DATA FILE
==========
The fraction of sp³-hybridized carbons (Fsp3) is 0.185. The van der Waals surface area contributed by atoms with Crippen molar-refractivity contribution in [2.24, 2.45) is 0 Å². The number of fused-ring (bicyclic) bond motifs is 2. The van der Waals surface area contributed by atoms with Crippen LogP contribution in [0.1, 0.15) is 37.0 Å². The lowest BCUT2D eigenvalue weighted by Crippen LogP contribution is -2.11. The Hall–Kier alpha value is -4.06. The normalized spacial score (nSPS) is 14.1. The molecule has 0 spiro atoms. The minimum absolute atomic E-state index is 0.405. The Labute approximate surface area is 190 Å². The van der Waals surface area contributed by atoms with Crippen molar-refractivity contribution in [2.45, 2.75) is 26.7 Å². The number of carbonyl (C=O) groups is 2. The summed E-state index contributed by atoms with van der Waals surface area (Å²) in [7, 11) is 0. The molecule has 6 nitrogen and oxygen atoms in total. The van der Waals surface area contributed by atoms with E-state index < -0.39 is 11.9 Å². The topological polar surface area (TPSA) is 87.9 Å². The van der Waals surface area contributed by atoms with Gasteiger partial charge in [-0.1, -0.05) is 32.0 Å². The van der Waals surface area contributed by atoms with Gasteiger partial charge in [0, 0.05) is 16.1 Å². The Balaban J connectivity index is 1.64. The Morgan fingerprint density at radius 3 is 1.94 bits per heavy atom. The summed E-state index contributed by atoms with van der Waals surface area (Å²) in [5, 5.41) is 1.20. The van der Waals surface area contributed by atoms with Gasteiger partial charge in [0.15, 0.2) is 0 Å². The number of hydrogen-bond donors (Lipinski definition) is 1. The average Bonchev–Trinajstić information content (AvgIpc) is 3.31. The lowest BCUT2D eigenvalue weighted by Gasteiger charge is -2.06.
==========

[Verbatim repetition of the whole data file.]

The fraction of sp³-hybridized carbons (Fsp3) is 0.185. The van der Waals surface area contributed by atoms with Crippen molar-refractivity contribution in [2.24, 2.45) is 0 Å². The number of fused-ring (bicyclic) bond motifs is 2. The van der Waals surface area contributed by atoms with Crippen LogP contribution in [0.1, 0.15) is 37.0 Å². The lowest BCUT2D eigenvalue weighted by Crippen LogP contribution is -2.11. The Hall–Kier alpha value is -4.06. The normalized spacial score (nSPS) is 14.1. The molecule has 0 spiro atoms. The minimum absolute atomic E-state index is 0.405. The Labute approximate surface area is 190 Å². The van der Waals surface area contributed by atoms with Crippen molar-refractivity contribution in [2.45, 2.75) is 26.7 Å². The number of carbonyl (C=O) groups is 2. The summed E-state index contributed by atoms with van der Waals surface area (Å²) in [7, 11) is 0. The molecule has 6 nitrogen and oxygen atoms in total. The van der Waals surface area contributed by atoms with E-state index < -0.39 is 11.9 Å². The topological polar surface area (TPSA) is 87.9 Å². The van der Waals surface area contributed by atoms with Gasteiger partial charge in [-0.1, -0.05) is 32.0 Å². The van der Waals surface area contributed by atoms with Gasteiger partial charge in [0, 0.05) is 16.1 Å². The Balaban J connectivity index is 1.64. The Morgan fingerprint density at radius 3 is 1.94 bits per heavy atom. The summed E-state index contributed by atoms with van der Waals surface area (Å²) in [5, 5.41) is 1.20. The van der Waals surface area contributed by atoms with Gasteiger partial charge in [0.15, 0.2) is 0 Å². The number of hydrogen-bond donors (Lipinski definition) is 1. The average Bonchev–Trinajstić information content (AvgIpc) is 3.31. The lowest BCUT2D eigenvalue weighted by Gasteiger charge is -2.06.